In this photo taken Friday, Dec. 5, 2014, in Chicago, is the mummified body of Minirdis, a 14-year-old Egyptian boy, his exposed toes, and burial shroud with gold painted toenails as they lie in his opened coffin. J.P. Brown and his team of curators at the Field Museum opened the coffin for the first time to begin a conservation process on the 2,500-year-old boy before it becomes part of a traveling exhibition. Brown says they have to fix his burial mask, shroud, reconnect his detached feet, and do work this week to shore up the coffin and mummy so they can withstand travel. (AP Photo/Charles Rex Arbogast)
In this photo taken Friday, Dec. 5, 2014, in Chicago, P.J. Brown, Regenstein Conservator at the Field Museum describes what a CT scan reveled about the mummified body of Minirdis, a 14-year-old Egyptian boy who was the son of a priest. Brown and his team have opened the coffin of the 2,500-year-old boy to perform conservation work before it becomes part of a traveling exhibition. Brown says they have to fix his burial mask, shroud, reconnect his detached feet, and do work to shore up the coffin and mummy so they can withstand travel. (AP Photo/Charles Rex Arbogast)
In this photo taken Friday, Dec. 5, 2014, in Chicago, the mummified body of Minirdis, a 14-year-old Egyptian boy lies in his opened coffin after J.P. Brown and his team of curators at the Field Museum opened the coffin for the first time. Brown and his team will begin conservation work on the 2,500-year-old boy before it becomes part of a traveling exhibition. Brown says they have to fix his burial mask, shroud, reconnect his detached feet, and do work to shore up the coffin and mummy so they can withstand travel. (AP Photo/Charles Rex Arbogast)
In this photo taken Friday, Dec. 5, 2014, in Chicago, P.J. Brown, second from left, Regenstein Conservator at the Field Museum, and his team of scientists open the coffin containing the mummified body of Minirdis, a 14-year-old Egyptian boy who was the son of a priest. Brown and his team will begin conservation work on the 2,500-year-old boy before it becomes part of a traveling exhibition. Brown says they have to fix his burial mask, shroud, reconnect his detached feet, and do work to shore up the coffin and mummy so they can withstand travel. (AP Photo/Charles Rex Arbogast)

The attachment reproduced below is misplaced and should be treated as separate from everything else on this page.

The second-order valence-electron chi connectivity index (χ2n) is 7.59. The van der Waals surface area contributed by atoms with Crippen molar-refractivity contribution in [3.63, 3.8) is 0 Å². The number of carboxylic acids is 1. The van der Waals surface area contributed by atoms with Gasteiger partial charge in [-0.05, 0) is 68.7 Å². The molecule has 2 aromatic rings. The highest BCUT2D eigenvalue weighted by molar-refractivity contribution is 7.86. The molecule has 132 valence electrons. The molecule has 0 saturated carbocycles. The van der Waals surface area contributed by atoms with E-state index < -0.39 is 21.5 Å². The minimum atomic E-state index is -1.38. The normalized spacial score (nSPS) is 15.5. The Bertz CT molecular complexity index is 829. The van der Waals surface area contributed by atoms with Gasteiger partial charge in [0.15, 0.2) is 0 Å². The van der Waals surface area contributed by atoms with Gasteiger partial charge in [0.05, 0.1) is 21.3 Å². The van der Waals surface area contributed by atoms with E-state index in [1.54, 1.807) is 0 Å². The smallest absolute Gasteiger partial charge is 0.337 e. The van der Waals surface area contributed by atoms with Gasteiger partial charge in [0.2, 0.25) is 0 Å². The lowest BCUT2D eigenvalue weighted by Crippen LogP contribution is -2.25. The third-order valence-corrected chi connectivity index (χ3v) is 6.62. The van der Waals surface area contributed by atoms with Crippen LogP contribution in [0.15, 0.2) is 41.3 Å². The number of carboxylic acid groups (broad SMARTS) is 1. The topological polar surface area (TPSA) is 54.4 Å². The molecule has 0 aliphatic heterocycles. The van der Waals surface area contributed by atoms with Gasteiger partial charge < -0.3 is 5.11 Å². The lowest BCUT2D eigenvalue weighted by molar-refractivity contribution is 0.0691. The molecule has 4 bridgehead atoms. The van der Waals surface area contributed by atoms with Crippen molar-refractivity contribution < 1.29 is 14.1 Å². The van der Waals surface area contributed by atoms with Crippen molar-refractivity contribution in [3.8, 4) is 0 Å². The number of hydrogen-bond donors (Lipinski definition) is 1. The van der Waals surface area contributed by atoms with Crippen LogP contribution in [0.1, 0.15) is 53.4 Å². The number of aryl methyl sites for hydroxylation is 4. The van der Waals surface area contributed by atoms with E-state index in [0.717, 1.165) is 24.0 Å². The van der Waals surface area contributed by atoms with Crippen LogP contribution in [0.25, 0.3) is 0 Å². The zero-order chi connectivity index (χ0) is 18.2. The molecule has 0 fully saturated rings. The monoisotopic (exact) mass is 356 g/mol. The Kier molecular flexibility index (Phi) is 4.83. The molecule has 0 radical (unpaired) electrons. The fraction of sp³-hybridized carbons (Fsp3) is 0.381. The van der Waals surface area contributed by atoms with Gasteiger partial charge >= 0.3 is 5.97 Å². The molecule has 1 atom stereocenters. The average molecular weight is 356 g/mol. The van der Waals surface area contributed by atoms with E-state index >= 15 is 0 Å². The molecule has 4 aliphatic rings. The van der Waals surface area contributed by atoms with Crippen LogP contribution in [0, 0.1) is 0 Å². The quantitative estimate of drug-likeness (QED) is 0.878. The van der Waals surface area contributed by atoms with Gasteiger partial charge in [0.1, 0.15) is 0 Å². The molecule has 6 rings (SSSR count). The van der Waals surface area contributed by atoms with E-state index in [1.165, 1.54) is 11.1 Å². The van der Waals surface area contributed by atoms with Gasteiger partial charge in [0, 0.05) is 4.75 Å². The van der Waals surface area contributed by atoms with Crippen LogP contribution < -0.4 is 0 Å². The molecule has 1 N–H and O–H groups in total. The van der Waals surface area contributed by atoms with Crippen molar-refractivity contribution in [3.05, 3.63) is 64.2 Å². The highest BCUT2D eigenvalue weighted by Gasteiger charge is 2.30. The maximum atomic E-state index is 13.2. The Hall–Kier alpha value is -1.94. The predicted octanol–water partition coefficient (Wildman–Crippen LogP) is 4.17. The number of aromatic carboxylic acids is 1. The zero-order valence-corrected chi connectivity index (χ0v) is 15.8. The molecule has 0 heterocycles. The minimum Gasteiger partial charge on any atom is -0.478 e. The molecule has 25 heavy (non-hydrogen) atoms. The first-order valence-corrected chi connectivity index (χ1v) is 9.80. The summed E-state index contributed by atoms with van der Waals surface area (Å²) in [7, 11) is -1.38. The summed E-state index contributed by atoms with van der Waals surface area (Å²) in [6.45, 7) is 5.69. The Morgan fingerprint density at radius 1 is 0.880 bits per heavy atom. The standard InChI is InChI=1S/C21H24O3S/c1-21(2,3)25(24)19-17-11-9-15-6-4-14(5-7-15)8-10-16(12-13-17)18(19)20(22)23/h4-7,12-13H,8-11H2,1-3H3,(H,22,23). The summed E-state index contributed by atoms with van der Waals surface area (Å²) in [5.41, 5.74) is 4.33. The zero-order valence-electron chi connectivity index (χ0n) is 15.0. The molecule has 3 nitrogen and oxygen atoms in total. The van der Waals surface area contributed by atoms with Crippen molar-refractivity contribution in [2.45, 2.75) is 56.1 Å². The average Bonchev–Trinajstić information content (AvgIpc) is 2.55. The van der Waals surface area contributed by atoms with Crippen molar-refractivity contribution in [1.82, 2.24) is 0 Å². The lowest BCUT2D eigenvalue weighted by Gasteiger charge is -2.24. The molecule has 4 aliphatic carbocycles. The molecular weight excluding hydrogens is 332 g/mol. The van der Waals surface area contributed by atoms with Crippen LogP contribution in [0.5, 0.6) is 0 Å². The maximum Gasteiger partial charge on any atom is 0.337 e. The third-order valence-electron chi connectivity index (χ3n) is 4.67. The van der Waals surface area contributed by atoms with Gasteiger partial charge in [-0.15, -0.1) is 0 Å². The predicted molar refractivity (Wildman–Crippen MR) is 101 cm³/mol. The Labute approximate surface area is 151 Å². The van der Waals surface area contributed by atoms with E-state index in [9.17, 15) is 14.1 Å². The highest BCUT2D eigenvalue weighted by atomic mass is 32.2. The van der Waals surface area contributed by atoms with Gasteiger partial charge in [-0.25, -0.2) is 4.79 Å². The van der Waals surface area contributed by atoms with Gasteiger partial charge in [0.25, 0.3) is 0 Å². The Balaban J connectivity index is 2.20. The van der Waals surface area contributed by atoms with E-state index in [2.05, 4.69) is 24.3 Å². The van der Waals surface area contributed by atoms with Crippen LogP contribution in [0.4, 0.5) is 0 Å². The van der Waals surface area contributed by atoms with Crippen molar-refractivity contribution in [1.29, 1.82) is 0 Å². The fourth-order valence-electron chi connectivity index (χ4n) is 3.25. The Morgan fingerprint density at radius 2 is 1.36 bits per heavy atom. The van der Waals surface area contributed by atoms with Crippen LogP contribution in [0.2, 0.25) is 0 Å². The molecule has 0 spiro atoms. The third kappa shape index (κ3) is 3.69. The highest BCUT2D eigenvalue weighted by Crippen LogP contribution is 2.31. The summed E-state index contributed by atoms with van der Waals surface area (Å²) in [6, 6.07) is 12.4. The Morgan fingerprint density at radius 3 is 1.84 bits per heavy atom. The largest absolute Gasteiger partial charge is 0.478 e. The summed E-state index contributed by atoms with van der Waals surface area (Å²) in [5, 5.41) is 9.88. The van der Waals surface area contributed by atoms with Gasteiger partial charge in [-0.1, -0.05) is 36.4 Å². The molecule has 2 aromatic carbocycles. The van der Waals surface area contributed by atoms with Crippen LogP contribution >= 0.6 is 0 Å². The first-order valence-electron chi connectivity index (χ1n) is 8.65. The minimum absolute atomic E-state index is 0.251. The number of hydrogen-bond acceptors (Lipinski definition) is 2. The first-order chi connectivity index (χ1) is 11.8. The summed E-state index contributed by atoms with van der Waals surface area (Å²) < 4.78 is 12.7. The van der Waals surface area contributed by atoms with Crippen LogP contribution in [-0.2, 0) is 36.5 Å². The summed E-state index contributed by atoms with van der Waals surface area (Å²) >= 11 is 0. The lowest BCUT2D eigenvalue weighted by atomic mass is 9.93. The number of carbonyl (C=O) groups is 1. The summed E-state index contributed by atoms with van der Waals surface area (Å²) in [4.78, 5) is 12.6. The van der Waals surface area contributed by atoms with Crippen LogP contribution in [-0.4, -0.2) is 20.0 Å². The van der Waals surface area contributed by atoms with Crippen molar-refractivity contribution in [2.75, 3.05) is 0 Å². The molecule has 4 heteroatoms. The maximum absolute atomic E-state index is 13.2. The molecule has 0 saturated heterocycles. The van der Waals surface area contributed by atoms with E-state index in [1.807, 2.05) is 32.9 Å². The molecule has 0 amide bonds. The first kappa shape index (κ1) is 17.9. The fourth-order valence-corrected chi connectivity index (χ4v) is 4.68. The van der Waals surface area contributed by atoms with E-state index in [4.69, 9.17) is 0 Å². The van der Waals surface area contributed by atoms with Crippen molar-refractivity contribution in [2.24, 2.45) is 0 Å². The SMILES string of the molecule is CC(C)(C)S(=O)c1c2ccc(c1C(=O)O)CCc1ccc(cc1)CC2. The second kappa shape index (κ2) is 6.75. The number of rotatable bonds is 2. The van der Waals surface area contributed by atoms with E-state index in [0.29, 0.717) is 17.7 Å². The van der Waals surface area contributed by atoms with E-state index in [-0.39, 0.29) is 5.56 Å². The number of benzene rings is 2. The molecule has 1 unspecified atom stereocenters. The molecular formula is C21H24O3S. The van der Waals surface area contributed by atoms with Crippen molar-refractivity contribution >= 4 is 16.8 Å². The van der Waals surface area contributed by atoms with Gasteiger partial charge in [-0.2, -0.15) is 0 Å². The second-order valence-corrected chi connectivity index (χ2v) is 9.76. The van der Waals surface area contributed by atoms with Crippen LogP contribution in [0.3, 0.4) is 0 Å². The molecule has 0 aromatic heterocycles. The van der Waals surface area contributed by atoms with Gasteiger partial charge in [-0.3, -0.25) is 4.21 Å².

This Oct. 22, 2014 photo shows a mummy at the Walters Museum of Art in Baltimore. The museum collection was amassed by a father and son, and is known for its antiquities among other things. The mummy was determined to contain the body of a 60-year-old woman and is referred to as Mery _ pronounced Mary. (AP Photo/Beth J. Harpaz)
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CHICAGO (AP) -- Conservation work has started at Chicago's Field Museum on the 2,500-year-old mummy of a 14-year-old Egyptian boy.

Scientists opened the coffin last week. The boy, named Minirdis, was the son of a priest. Conservators are hoping to stabilize the mummy and coffin so they can travel in the exhibit "Mummies: Images of the Afterlife," which is expected to open in Los Angeles in September.

Specifically, conservators are creating wood pieces to repair broken sections of the coffin. They're also using new linen to fill holes and gaps in the death mask.

The Field Museum has had the mummy since the 1920s. It's part of the museum's collection of 30 complete human mummies from Egypt.